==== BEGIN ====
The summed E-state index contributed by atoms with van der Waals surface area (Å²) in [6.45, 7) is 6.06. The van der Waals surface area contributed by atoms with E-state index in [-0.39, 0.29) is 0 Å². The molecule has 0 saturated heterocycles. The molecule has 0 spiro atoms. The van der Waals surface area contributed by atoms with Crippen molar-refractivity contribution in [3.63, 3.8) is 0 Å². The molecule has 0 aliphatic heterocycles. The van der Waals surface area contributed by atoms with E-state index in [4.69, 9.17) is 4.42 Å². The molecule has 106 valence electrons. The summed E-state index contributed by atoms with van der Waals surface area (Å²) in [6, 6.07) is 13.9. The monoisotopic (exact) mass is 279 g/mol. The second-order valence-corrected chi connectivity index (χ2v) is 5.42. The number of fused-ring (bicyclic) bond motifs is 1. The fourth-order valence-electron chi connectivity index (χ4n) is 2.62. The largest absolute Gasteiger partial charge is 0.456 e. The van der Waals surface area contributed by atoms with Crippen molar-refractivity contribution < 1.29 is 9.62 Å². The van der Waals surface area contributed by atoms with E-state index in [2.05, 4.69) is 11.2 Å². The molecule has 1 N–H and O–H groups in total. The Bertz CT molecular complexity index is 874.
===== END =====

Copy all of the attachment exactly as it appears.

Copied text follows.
The summed E-state index contributed by atoms with van der Waals surface area (Å²) in [6.45, 7) is 6.06. The van der Waals surface area contributed by atoms with E-state index in [-0.39, 0.29) is 0 Å². The molecule has 0 saturated heterocycles. The molecule has 0 spiro atoms. The van der Waals surface area contributed by atoms with Crippen molar-refractivity contribution in [3.63, 3.8) is 0 Å². The molecule has 0 aliphatic heterocycles. The van der Waals surface area contributed by atoms with E-state index in [4.69, 9.17) is 4.42 Å². The molecule has 106 valence electrons. The summed E-state index contributed by atoms with van der Waals surface area (Å²) in [6, 6.07) is 13.9. The monoisotopic (exact) mass is 279 g/mol. The second-order valence-corrected chi connectivity index (χ2v) is 5.42. The number of fused-ring (bicyclic) bond motifs is 1. The fourth-order valence-electron chi connectivity index (χ4n) is 2.62. The largest absolute Gasteiger partial charge is 0.456 e. The van der Waals surface area contributed by atoms with Crippen molar-refractivity contribution < 1.29 is 9.62 Å². The van der Waals surface area contributed by atoms with E-state index in [2.05, 4.69) is 11.2 Å². The molecule has 1 N–H and O–H groups in total. The Bertz CT molecular complexity index is 874.